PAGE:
|32.5||Under 15 minutes||45 minutes|
|32.5-40||15-30 minutes||30-90 minutes|
|40-50||30-60 minutes||1-3 hours|
|50-60||1-2 hours||1-6 hours|
|60-70||2-7 hours||2-40 hours|
|70-80||3-12 hours||3 hours to Indefinite|
All that said, winter kiteboarding can be really fun but it’s critical to be mindful.
MACkite team rider Logan Armstrong taking advantage of a balmy January day kiteboarding lake Michigan.
Speaking of being mindful, this is where situational awareness comes into play.
- Make sure circumstances are right
- Asses everything
- Have a plan to get warm fast
- Never ride alone
- Don’t ride out far, you don’t want to have a long swim back in if something goes wrong.
So how do you even know if it’s safe to go out with the proper gear?
50 / 50 Rule
Well, the old rule of thumb was the 50/50 rule. If the air and the water add up to 100º F. Say 50º air 50º water or 60º air and 40º water, you were good to go. With modern wetsuits it’s probably more like a total of 70 or 80 now.
A large part of this comes down to what gear you’re using. Make sure you check what your wetsuit is rated for and play it safe. Hypothermia can happen in the summer but it’s far more unlikely. All it takes is for a shift in the weather when you’re not properly prepared. Kiteboarding in the summer you still need situational awareness but not on the same level as the winer. Cold water kiteboarding is really extreme.
What kind of gear does it take?
Like I said, in the summer all you might need is some sunscreen, a pair of board shorts or maybe a 2 mill top or a 3 mill wetsuit. Getting out in the cold takes a bit more gear.
So first off you’ll need a thicker wetsuit. Something in the range of 5.4 to 6 mil and a built in hood is nice! If you don’t have a built in hood, you can get one to pair with your suit.
On top of that, I prefer to wear a thermal layer underneath. Thermalite is a good option and it’s not a far cry from thermal underwear except it’s meant for the water. It really does make a difference on those colder days!
Next up you’ll need a pair of mittens. There’s a lot of options. From 5 finger gloves to mittens. I prefer the 3 finger claws. Mits tend to be warmer than gloves but I like to have a liberated finger while setting up. It’s just a good balance of functionality and warmth.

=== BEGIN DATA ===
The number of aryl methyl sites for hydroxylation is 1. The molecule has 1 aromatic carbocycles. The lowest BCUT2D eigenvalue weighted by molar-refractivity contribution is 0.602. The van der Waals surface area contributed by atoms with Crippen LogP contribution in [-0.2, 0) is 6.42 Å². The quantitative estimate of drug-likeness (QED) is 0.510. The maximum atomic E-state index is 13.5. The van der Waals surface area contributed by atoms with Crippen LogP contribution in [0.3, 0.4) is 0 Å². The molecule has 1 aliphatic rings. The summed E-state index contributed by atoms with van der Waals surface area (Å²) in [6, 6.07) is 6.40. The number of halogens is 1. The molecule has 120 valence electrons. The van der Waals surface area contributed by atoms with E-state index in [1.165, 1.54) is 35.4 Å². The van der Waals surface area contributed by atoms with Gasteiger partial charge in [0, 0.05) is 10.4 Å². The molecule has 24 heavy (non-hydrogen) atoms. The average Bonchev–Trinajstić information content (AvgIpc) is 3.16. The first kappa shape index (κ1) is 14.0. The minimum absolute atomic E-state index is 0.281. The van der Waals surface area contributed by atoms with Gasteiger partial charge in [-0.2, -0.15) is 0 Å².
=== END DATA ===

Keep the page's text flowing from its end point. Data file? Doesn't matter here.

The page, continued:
Depending on how cold the water is, you could opt for thinner glove too on those spring days where it’s not super cold.
Last up, you’re going to need some boots. There is a lot of options here but I would recommend a minimum of three mill Ideally 5 mill for those cold days. But there are a lot of options here as well. You can see most will have some padding on the bottom for durability and walking on shells or rocks. If you wear foot straps, these are ideal.
Riders who wear boots might want to check out some neoprene socks that don’t have the padding so they will actually fit.
Last but not least if you’re riding in the coldest of conditions you could consider a drysuit.
I’m not going to go into much detail on these as that would be an entire video in itself.
This was a bit of an impromptu topic but an important one.
The takeaway here is that kiteboarding in the summer is fun but kiteboarding in the winter is an adventure. It takes more preparation, more gear it can be dangerous and it’s reserved for capable experienced riders.
Ryan (Rygo) Goloversic
Many people dream of quitting their job, traveling the world and pursuing their passions. Rygo is one of those people who pulled the trigger. About eight years into a postal career, he decided to change everything and travel as a freelance videographer & writer. This took him from coast to coast and a variety of countries. Nowadays you can catch him on the phones, doing lessons, or working on videos. Of course, he still makes a point to travel as often as possible. He is passionate about helping people and sharing the stoke with his customers and students alike.